Excuse #4: “I’m too exhausted”

Although it sounds counterintuitive, exercise can actually put more fuel in your tank. According to a 2008 study published in the journal Psychotherapy and Psychosomatics, inactive adults who started riding a stationary bike for 25 minutes three days a week experienced a 20 percent jump in their energy level after about two months. “Physical activity increases circulation throughout the body,” explains Lillie Rosenthal, a board-certified physical medicine and rehabilitation specialist in New York City. “It also triggers the release of feel-good hormones like endorphins, which can make you feel more alert and invigorated.”

Even with this knowledge, it’s still all too easy to shrug off workouts. If you’re usually beat at the end of the day, switch to morning or lunchtime sessions. “To make things even easier, prepare in advance,” says Dr. Rosenthal. “Lay out your clothes and sneakers the evening before.” Or pack your lunch so you won’t have to rush to grab a meal on your way back to the office after your workout.  

Excuse #5:  “My weight is fine. I’m not trying to slim down.”

There’s more to exercise than simply losing weight. In addition to fending off disease -- including cancer, diabetes, dementia and osteoporosis, but it can also improve your life on a day-to-day basis. Working out makes you happier, less stressed and more productive in the office, according to a study published in 2008 in the International Journal of Workplace Health Management. Meanwhile, a 2012 study published in the Journal of Sport & Exercise Psychology revealed that people who exercise are more excited and enthusiastic about life in general than their couch potato counterparts.

And it’s no secret that regular movement helps ease daily tasks. “Exercise strengthens the muscles and ligaments around the joint, so there’s less pressure,” says Lauren Smith, a physical therapist with the Hospital for Special Surgery in New York City. This translates into better range-of-motion and less achiness, making it easier for you to like climb stairs, get dressed, take out the trash. In fact, research published in a 2001 issue of the Journal of Rheumatology found that people with knee osteoarthritis who participated in a strength-training program for four months experienced a 43 decrease in pain.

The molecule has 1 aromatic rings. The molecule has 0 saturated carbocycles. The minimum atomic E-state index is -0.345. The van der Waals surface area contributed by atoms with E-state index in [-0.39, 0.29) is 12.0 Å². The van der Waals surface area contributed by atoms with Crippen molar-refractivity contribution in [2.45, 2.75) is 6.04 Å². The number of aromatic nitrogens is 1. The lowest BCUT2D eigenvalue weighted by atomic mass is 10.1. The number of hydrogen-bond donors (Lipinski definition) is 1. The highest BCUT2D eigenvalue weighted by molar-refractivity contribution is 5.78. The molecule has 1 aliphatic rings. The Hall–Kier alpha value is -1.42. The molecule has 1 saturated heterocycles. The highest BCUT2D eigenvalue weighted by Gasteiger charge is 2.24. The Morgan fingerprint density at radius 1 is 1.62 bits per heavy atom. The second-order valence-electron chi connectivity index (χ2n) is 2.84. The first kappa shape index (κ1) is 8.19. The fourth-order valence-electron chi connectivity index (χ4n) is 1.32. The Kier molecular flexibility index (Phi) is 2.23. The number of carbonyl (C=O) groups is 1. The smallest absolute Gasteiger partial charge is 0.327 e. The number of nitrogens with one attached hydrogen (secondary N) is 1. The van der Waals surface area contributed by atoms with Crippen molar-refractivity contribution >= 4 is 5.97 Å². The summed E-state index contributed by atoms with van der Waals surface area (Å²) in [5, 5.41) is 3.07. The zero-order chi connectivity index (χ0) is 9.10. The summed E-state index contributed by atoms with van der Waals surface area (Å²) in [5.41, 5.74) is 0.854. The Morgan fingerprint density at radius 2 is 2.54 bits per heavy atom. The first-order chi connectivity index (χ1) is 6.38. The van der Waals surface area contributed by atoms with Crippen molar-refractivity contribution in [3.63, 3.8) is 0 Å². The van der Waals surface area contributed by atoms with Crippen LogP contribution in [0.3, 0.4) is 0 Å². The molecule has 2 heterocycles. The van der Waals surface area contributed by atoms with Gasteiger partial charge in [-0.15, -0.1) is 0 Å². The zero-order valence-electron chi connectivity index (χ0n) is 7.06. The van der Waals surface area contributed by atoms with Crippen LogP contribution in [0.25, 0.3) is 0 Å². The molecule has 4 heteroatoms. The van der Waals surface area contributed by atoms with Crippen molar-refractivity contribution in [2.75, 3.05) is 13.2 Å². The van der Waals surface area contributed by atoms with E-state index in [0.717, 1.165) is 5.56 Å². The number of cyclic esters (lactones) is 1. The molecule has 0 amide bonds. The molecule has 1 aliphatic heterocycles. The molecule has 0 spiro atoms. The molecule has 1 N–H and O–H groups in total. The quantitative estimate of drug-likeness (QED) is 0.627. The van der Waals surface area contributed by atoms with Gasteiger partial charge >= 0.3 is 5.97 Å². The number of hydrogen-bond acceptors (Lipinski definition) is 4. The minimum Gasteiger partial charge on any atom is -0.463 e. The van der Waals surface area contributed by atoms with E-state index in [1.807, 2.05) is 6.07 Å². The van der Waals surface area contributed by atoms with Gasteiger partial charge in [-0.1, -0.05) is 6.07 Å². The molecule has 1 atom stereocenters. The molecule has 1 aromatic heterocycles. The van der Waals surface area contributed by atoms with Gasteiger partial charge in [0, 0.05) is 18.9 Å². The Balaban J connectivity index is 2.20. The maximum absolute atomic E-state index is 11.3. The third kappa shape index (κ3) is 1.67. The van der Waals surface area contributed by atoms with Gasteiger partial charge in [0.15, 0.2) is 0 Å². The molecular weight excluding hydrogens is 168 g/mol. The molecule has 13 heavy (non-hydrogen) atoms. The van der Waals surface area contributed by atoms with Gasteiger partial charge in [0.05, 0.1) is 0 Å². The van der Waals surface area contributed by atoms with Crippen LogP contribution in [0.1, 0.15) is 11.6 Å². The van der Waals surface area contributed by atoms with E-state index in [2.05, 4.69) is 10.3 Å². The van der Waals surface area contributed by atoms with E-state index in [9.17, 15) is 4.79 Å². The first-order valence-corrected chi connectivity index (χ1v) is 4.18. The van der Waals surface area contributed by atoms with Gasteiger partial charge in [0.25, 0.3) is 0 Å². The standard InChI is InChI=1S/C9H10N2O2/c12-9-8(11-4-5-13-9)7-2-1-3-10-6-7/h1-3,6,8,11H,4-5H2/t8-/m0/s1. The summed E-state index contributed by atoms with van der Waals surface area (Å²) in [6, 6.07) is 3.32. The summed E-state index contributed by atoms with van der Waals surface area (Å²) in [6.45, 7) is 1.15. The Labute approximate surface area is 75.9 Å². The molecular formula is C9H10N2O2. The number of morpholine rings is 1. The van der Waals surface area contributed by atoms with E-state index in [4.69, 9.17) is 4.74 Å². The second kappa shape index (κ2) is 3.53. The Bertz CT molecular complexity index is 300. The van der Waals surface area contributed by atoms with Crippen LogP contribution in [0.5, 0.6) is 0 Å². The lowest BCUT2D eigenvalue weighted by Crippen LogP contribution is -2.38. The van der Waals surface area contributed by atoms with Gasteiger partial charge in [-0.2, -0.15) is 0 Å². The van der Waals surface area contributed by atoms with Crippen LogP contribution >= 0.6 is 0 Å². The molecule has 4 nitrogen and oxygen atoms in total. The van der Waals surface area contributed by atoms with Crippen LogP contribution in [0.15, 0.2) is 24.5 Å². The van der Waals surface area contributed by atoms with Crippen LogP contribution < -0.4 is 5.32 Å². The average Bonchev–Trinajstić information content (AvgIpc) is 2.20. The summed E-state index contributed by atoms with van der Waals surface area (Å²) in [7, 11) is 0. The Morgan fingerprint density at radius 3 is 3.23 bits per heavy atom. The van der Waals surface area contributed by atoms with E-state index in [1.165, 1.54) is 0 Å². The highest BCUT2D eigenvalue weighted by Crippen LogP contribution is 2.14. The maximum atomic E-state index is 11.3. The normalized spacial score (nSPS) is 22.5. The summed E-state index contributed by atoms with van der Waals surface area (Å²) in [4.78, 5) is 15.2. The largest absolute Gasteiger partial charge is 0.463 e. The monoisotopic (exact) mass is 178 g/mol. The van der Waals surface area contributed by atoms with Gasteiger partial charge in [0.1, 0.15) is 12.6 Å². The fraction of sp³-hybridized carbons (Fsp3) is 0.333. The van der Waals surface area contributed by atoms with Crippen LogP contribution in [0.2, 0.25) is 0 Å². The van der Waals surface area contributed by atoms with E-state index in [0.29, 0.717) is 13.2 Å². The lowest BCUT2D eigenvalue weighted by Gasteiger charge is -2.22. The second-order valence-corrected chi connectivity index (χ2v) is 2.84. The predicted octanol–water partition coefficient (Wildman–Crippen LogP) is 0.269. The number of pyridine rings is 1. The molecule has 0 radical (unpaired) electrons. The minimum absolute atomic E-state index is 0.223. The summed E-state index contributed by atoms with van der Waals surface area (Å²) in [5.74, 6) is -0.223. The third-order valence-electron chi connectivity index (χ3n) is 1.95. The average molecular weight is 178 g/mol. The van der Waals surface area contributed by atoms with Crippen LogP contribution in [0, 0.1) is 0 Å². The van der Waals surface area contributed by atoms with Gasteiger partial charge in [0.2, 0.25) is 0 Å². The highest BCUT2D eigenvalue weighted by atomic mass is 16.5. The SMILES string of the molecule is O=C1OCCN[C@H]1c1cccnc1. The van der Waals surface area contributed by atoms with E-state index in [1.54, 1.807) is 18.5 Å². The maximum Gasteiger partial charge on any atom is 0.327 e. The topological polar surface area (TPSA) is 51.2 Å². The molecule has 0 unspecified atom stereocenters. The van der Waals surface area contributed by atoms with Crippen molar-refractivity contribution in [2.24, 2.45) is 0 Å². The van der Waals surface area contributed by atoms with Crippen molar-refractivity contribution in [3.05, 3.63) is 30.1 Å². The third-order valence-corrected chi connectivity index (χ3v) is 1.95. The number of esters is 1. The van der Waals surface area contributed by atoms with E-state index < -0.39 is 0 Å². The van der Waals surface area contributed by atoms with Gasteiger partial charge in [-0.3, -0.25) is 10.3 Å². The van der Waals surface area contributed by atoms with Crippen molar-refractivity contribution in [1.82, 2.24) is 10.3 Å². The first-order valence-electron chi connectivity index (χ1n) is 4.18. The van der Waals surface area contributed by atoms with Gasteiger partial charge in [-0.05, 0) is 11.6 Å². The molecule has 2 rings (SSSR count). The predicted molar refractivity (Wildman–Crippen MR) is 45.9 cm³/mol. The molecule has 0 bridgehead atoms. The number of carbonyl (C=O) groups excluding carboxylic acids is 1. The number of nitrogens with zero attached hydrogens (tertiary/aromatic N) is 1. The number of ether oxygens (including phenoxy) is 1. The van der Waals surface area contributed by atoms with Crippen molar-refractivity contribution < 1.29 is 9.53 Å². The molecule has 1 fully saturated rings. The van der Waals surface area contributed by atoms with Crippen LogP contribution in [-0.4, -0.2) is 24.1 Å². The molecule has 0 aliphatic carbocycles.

Excuse #6: “I’m too self-conscious.”

Feeling embarrassed or intimidated is common barrier to exercise, according to a 2009 survey published in the Journal of Nutrition Behavior and Education. “You shouldn’t feel out-of-place at your gym,” says Edwards. “If you do, consider switching to another one. Find a place with a staff and clientele that you feel comfortable around.” She suggests touring the health club at the times you usually work out, and looking for classes suited to your interests and fitness level.

If you’re still hesitant about the gym, research other options. Check out fitness classes available at your local community or religious center, or begin walking, biking, or swimming on your own with your doctor’s approval. Whatever you decide on, just get started. “Remember that the path of fitness is a journey,” says Edwards. “You have to crawl before you walk or run.”

Excuse #7: “Joining a gym costs too much money.”

Don’t have extra cash to spend on fancy gear or a fitness club membership? You’re in good company: A 2011 survey from the International Health, Racquet & Sportsclub Association showed that 59 percent of non-gym members say that fees are the main reason they haven’t signed up. But experts agree that you don’t have to belong to a gym to get a good workout. “Walking is free,” says Edwards, “and creating a home gym can cost less than $100.” A pair of dumbbells and a resistance band is all you need for a strength-training routine. If you need some direction, look for workout suggestions on websites for health organizations or magazines, such as arthritistoday.org and arthritis.org.

Another place to check for low-cost fitness memberships and exercise classes: local community centers. “Many organizations offer free or inexpensive classes, like those for yoga and tai chi,” says Dr. Wanich. Prefer the at-home approach? Consider picking up a few exercise DVDs.